Description of Groundwater Projects
During initial environmental studies, the Brookhaven National
Laboratory (BNL) site was subdivided geographically into seven
Operable Units (OU). The main Operable Unit dealing with groundwater
contamination is OU III. OU I, IV, V, and VI also address
Operable Unit I
includes groundwater contamination in the southeastern area of the
Laboratory that is being addressed by a removal action.
Operable Unit III was developed to
address groundwater "plumes," or areas of contamination,
emanating from the central and southern portion of the BNL site. The
main contaminants of concern are volatile organic compounds (VOCs),
strontium-90, and tritium. VOCs have been found both on and off
Laboratory property, while strontium-90 and tritium contaminants are
confined to the Laboratory site.
Operable Unit IV
included groundwater contamination at BNL's Central Steam Facility.
Regulatory agencies have approved the decommissioning
of one of BNL's earliest groundwater treatment systems.
The five-year review of the Operable
Unit IV treatment system is now available.
Operable Unit V
includes groundwater in the eastern-central area of the Laboratory.
Operable Unit VI includes groundwater
in an area about 1,000 feet west of Weeks Avenue at depths of 90
- 130 feet below ground. Groundwater in this area contains the
chemical EDB (ethylene dibromide), once commonly used as a pesticide
and gasoline additive.
Volatile organic compounds
A large area of groundwater
in the central and southern portion of BNL is contaminated with
VOCs. Some VOC contamination extends off site, south of BNL into the
East Yaphank area. The off-site contamination is generally below the
depths of most private wells. Nevertheless, as a precautionary
measure, the U.S. Department of Energy paid for approximately 1,500
homes in the area to be hooked up to public water.
Five treatment systems are already in place and operational to
treat this VOC contamination, including two systems at the southern
site boundary and one system off site in an industrial park just
south of the Long Island Expressway. A new on-site treatment system
is scheduled to begin operating this spring. An additional seven
treatment systems are planned to be installed and operational by
2006 or earlier.
There are concentrated areas of strontium-90 contamination in the
groundwater at three on-site
locations: the Chemical Holes area in the southeast, the Waste
Concentration Facility, and the Brookhaven Graphite Research
Reactor. The latter two are in the central, developed portion of the
This groundwater will be extracted and treated using "ion
exchange" to remove the strontium-90. The clean groundwater
will be returned to the aquifer. Residual waste containing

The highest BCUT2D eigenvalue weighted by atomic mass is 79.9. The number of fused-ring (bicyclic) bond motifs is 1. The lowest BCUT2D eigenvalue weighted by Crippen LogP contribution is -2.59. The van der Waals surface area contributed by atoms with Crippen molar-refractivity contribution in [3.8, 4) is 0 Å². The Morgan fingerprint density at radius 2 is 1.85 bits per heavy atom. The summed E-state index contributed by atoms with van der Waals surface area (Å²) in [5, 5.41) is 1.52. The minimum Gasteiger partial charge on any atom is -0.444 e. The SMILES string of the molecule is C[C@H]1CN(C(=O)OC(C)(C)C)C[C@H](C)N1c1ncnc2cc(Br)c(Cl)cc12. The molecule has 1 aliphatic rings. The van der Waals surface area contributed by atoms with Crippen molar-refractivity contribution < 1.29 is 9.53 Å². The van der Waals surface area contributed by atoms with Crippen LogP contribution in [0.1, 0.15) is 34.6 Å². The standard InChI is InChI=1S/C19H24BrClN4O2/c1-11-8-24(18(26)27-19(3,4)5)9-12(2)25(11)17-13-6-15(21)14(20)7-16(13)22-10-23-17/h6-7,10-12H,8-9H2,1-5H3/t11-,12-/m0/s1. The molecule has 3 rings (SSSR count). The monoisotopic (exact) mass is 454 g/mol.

strontium-90 will be disposed of at a licensed off-site facility.
Tritium from the spent fuel pool of Brookhaven's High Flux Beam
Reactor has leaked into groundwater in the central portion of the
BNL site. The spent fuel pool has been emptied and the High Flux
Beam Reactor permanently shut down, removing the source of the
A pump-and-recharge system was installed in 1997 to remove
groundwater containing tritium from the aquifer and pump it to a
recharge basin further north. There, the water was allowed to
re-enter the aquifer. Groundwater monitoring shows that this system
was effective in halting the southward migration of the tritium
plume. Tritium levels at this
location have been undetectable for over two years, therefore
the system has been placed on standby. It can be restarted if
monitoring indicates a need.
In addition, low-flow pumping has been conducted to extract the
highest levels of tritium from the area south of the reactor. In
2000 and early 2001, a total of approximately 90,000 gallons of
water were removed from the aquifer and disposed of off site.
Further actions to address the on-site tritium plume are currently
Unit VI (EDB)
Historically, the Laboratory has found levels of EDB in OU VI
groundwater (in the Manorville area)
as high as 6.0 parts per billion (ppb), compared to the drinking
water standard of 0.05 ppb. Recent measurements show levels up to
3.6 ppb. Although no residential wells in Manorville contain EDB
from the Lab, the U.S. Department of Energy (DOE) offered public
water hookups to residents in this area in 1996. Most hookups were
completed in 1997. A groundwater
treatment system is being installed in this area to remove the
EDB from the aquifer. Treatment by carbon filters will be used to
reach cleanup goals and to continue to assure that public health is